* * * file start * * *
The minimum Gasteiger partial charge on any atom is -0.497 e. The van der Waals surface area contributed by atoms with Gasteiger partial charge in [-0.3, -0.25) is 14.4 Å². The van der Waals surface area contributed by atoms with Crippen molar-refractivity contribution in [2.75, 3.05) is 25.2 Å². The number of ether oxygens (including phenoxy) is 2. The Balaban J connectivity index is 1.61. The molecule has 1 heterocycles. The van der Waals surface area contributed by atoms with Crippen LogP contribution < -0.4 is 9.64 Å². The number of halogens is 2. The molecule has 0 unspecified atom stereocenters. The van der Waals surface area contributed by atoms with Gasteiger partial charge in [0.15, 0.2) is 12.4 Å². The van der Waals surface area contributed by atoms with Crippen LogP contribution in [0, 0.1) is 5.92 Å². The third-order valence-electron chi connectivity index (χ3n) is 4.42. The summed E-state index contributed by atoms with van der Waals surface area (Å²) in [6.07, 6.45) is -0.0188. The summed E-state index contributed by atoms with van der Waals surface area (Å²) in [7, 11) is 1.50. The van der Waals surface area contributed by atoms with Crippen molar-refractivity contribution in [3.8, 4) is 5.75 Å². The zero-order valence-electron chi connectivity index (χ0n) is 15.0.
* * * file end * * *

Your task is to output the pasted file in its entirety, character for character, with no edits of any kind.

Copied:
The minimum Gasteiger partial charge on any atom is -0.497 e. The van der Waals surface area contributed by atoms with Gasteiger partial charge in [-0.3, -0.25) is 14.4 Å². The van der Waals surface area contributed by atoms with Crippen molar-refractivity contribution in [2.75, 3.05) is 25.2 Å². The number of ether oxygens (including phenoxy) is 2. The Balaban J connectivity index is 1.61. The molecule has 1 heterocycles. The van der Waals surface area contributed by atoms with Crippen LogP contribution < -0.4 is 9.64 Å². The number of halogens is 2. The molecule has 0 unspecified atom stereocenters. The van der Waals surface area contributed by atoms with Gasteiger partial charge in [0.15, 0.2) is 12.4 Å². The van der Waals surface area contributed by atoms with Crippen LogP contribution in [0, 0.1) is 5.92 Å². The third-order valence-electron chi connectivity index (χ3n) is 4.42. The summed E-state index contributed by atoms with van der Waals surface area (Å²) in [6.07, 6.45) is -0.0188. The summed E-state index contributed by atoms with van der Waals surface area (Å²) in [7, 11) is 1.50. The van der Waals surface area contributed by atoms with Crippen molar-refractivity contribution in [3.8, 4) is 5.75 Å². The zero-order valence-electron chi connectivity index (χ0n) is 15.0.